N2 - Population genetic data can provide valuable information on the demography of a species. For rare and elusive marine megafauna, samples for generating the data are traditionally obtained from tissue biopsies, which can be logistically difficult and expensive to collect and require invasive sampling techniques. Analysis of environmental DNA (eDNA) offers an alternative, minimally invasive approach to provide important genetic information. Although eDNA approaches have been studied extensively for species detection and biodiversity monitoring in metabarcoding studies, the potential for the technique to address population-level questions remains largely unexplored. Here, we applied “eDNA haplotyping” to obtain estimates of the intraspecific genetic diversity of a whale shark (Rhincodon typus) aggregation at Ningaloo reef, Australia. Over 2 weeks, we collected seawater samples directly behind individual sharks prior to taking a tissue biopsy sample from the same animal. Our data showed a 100% match between mtDNA sequences recovered in the eDNA and tissue sample for all 28 individuals sampled. In the seawater samples, >97% of all reads were assigned to six dominant haplotypes, and a clear dominant signal (~99% of sample reads) was recovered in each sample. Our study demonstrates accurate individual-level haplotyping from seawater eDNA. When DNA from one individual clearly dominates each eDNA sample, it provides many of the same opportunities for population genetic analyses as a tissue sample, potentially removing the need for tissue sampling. Our results show that eDNA approaches for population-level analyses have the potential to supply critical demographic data for the conservation and management of marine megafauna.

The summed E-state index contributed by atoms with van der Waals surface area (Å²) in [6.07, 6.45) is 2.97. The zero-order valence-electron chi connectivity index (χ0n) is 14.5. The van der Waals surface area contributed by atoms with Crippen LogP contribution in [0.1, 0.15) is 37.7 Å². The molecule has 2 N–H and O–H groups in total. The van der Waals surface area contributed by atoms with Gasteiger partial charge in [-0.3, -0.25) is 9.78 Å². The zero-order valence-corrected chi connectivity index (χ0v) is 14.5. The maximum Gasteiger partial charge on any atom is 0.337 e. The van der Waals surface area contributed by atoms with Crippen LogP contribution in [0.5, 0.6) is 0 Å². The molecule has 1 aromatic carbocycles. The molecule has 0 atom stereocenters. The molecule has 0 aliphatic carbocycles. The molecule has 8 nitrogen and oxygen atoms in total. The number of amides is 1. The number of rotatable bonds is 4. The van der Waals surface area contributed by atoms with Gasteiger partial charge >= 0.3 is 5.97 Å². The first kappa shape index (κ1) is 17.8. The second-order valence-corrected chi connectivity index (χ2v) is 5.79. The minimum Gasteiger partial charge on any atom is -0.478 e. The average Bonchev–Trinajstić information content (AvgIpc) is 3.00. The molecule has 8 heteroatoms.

AB - Population genetic data can provide valuable information on the demography of a species. For rare and elusive marine megafauna, samples for generating the data are traditionally obtained from tissue biopsies, which can be logistically difficult and expensive to collect and require invasive sampling techniques. Analysis of environmental DNA (eDNA) offers an alternative, minimally invasive approach to provide important genetic information. Although eDNA approaches have been studied extensively for species detection and biodiversity monitoring in metabarcoding studies, the potential for the technique to address population-level questions remains largely unexplored. Here, we applied “eDNA haplotyping” to obtain estimates of the intraspecific genetic diversity of a whale shark (Rhincodon typus) aggregation at Ningaloo reef, Australia. Over 2 weeks, we collected seawater samples directly behind individual sharks prior to taking a tissue biopsy sample from the same animal. Our data showed a 100% match between mtDNA sequences recovered in the eDNA and tissue sample for all 28 individuals sampled. In the seawater samples, >97% of all reads were assigned to six dominant haplotypes, and a clear dominant signal (~99% of sample reads) was recovered in each sample. Our study demonstrates accurate individual-level haplotyping from seawater eDNA. When DNA from one individual clearly dominates each eDNA sample, it provides many of the same opportunities for population genetic analyses as a tissue sample, potentially removing the need for tissue sampling. Our results show that eDNA approaches for population-level analyses have the potential to supply critical demographic data for the conservation and management of marine megafauna.

KW - eDNA

KW - elasmobranchs

KW - environmental DNA

KW - haplotype

KW - intraspecific diversity

KW - mtDNA

KW - population genetics

KW - PATTERNS

KW - GENETIC-STRUCTURE

KW - RHINCODON-TYPUS

KW - R PACKAGE

KW - SOUTH

KW - LARGEST FISH

KW - Haplotypes

KW - DNA, Environmental

KW - Animals

KW - Sharks/genetics

KW - Australia

KW - Seawater

U2 - 10.1111/1755-0998.13451

DO - 10.1111/1755-0998.13451

M3 - Journal article

C2 - 34146448

VL - 22

SP - 56

EP - 65

JO - Molecular Ecology Resources

JF - Molecular Ecology Resources

SN - 1755-098X

IS - 1

ER -